LIMERICK — Although the Spring-Ford Area School Board planned to vote on re-advertising its vacant Region II seat, the appointment decision appears well out of the board members’ hands now.
Clinton Jackson, one of two candidates the board deadlocked on, filed his petition with the Montgomery County Court of Common Pleas on Friday.
Jackson’s filing means the decision of who will fill Julie Mullin’s old seat now solely belongs to a county judge.
“In the event the court retains jurisdiction by way of a proper petition, the power to appoint will be out of the district’s hands,” board solicitor Mark Fitzgerald explained Monday.
The school board deadlocked three times, 4-4, over two different meetings on Jackson and Janet Stokes, the finalists of four who applied and were interviewed for the position.
Mullin’s resignation was accepted at the Spring-Ford board meeting Jan. 27, the only meeting held last month due to snow. Her resignation technically became effective when she assumed the role of tax collector, which occurred Jan. 6 at Upper Providence’s reorganization meeting, when her swearing-in was scheduled.
Pennsylvania’s Public School Code Section 322 says Mullin could not be both a school board member and a tax collector at the same time.
By the same code, a school board has 30 days from the date of a resignation to vote on a replacement. That means Spring-Ford’s window closed around Feb. 5.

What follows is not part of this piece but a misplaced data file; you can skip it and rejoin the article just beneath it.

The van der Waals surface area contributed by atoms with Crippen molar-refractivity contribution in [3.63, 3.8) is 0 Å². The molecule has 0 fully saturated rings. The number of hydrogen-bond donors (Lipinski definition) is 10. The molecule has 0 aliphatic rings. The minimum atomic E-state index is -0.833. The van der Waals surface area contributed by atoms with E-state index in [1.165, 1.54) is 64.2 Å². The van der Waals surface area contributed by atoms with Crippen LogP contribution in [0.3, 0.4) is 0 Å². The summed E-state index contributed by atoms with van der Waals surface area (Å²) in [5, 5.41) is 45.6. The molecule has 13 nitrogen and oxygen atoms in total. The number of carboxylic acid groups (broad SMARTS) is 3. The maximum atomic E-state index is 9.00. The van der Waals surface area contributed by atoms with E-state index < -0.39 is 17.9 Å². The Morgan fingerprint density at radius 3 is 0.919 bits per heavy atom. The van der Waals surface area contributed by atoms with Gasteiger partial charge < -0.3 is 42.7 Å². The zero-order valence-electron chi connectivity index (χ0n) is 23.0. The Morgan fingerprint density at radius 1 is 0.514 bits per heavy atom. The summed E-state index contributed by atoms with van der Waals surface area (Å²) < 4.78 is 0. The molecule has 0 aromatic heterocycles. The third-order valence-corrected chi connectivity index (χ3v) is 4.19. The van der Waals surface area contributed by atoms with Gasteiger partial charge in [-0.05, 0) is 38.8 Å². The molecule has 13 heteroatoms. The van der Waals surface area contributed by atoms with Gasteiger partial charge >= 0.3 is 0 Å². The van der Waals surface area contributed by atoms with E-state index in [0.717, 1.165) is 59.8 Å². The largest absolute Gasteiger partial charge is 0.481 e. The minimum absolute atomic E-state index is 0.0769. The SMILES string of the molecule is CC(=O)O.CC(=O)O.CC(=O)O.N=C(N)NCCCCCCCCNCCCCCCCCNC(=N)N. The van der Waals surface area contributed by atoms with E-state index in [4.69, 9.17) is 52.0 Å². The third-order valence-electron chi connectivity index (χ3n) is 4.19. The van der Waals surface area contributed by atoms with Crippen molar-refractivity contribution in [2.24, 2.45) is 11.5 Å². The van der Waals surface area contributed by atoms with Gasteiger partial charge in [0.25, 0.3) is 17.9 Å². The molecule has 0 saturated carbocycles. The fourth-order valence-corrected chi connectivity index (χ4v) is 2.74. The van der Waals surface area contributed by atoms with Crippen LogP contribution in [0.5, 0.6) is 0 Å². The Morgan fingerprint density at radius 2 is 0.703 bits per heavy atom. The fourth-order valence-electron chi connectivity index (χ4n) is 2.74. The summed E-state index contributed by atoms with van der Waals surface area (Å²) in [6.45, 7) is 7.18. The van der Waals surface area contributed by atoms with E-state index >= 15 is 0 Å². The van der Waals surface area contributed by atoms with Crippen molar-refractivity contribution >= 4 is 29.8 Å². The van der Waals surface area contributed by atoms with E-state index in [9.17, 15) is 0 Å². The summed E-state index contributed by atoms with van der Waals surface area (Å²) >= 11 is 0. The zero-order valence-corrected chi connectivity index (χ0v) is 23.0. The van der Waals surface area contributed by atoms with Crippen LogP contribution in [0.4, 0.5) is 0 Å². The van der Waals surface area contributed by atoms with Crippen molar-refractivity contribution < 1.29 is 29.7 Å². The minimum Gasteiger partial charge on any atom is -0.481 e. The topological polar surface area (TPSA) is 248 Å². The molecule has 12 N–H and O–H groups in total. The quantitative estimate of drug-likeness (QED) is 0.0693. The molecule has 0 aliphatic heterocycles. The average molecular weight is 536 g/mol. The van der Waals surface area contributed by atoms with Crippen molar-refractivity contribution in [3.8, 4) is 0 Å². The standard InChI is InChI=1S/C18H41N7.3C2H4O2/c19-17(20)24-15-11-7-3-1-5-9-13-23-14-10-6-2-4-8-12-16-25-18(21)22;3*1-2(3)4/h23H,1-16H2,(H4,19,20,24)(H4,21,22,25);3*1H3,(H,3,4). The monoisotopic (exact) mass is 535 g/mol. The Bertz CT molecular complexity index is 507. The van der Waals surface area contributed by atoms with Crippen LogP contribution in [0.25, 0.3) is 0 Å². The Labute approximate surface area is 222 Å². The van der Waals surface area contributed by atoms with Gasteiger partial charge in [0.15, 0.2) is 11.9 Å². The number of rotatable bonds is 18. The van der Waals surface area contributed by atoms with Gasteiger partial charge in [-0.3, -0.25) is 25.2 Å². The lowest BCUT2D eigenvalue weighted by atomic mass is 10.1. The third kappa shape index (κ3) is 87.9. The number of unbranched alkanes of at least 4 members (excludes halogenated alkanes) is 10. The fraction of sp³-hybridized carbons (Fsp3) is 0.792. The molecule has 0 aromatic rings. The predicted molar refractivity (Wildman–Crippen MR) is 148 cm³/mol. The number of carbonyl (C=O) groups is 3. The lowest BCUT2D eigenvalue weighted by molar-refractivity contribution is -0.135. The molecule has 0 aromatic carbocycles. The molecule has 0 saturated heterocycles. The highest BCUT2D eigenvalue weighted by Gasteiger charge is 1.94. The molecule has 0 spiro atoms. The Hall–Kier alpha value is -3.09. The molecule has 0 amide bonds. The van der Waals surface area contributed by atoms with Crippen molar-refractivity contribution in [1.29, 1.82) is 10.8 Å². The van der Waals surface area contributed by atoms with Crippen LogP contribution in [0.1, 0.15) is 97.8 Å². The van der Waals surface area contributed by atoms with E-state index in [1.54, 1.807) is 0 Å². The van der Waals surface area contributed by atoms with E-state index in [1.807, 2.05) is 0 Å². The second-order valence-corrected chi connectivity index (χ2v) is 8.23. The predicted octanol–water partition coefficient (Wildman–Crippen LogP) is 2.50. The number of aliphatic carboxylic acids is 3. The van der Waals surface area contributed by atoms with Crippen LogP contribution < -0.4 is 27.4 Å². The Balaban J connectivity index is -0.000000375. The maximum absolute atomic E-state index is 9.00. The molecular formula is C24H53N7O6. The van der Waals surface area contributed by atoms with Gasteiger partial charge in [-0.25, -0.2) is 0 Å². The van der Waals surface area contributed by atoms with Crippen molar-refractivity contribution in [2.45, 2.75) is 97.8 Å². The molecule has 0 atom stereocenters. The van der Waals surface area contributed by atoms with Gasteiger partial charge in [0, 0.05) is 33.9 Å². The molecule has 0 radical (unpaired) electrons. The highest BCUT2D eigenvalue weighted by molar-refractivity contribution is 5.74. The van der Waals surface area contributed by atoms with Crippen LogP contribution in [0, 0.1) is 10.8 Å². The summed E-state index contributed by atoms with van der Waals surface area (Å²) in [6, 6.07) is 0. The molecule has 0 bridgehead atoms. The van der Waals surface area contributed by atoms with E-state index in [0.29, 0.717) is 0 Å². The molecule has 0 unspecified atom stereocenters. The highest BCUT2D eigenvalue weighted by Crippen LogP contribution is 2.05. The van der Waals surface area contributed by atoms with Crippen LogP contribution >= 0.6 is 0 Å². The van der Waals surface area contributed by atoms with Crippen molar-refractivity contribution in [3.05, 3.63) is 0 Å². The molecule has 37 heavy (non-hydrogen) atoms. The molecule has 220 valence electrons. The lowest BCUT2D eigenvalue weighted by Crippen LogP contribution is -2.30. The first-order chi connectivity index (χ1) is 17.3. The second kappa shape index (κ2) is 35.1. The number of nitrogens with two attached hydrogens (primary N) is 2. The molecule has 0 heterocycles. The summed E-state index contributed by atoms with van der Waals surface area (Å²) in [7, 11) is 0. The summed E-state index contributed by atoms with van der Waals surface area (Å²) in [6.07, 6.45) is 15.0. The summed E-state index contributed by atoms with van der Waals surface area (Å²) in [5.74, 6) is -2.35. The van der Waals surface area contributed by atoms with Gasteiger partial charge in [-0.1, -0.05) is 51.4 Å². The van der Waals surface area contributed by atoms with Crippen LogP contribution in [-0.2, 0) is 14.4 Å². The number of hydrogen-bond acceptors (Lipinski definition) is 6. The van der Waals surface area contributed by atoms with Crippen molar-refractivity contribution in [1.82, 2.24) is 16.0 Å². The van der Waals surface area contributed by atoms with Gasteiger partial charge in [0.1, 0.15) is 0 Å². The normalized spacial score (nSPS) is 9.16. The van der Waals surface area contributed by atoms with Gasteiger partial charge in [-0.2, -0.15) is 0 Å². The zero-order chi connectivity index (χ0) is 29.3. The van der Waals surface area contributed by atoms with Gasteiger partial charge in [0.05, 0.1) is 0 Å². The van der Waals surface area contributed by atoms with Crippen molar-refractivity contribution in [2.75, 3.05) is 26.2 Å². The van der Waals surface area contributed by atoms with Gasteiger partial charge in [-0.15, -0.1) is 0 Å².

Jackson’s petition came four days after the last meeting.
On the agenda for the board’s regular workshop meeting this Tuesday night was an action item to re-advertise the vacant seat.
With a petition filed, the board advertisement could really only be to urge petitions to the Montgomery County Court of Common Pleas.
The agenda item could be struck in light of Jackson’s petition filing.
Stokes said Monday that she had not yet filed a petition for the empty seat but that she plans to soon.
An online search of Montgomery County records showed no others filing petitions as of Monday night.
It is unclear which judge will decide the appointment.
Jackson is an engineer who has served on the advisory board of the Spring Valley YMCA. He said he favored expanded science, technology, engineering and mathematics (STEM) courses and seeking partnerships or “co-ops” with local businesses to provide learning experiences for district students.
A board member from 1997 to 2005, Stokes advocated setting up a sort of personal mentor program for students in the district as well as adding “rigor” to the district’s curriculum to combat “grade inflation” she believes is occurring within the district.
The Region II seat (which covers the Limerick and Trappe areas, according to the school district’s website) became open after Mullin was elected to become the new Upper Providence tax collector in the fall.
In November, Mullin said she was leaving her seat to “help the school district in a different way.” She took over from Beverly Nohl, who the board said made errors in her points and had issues with the “timeliness” of filing taxes.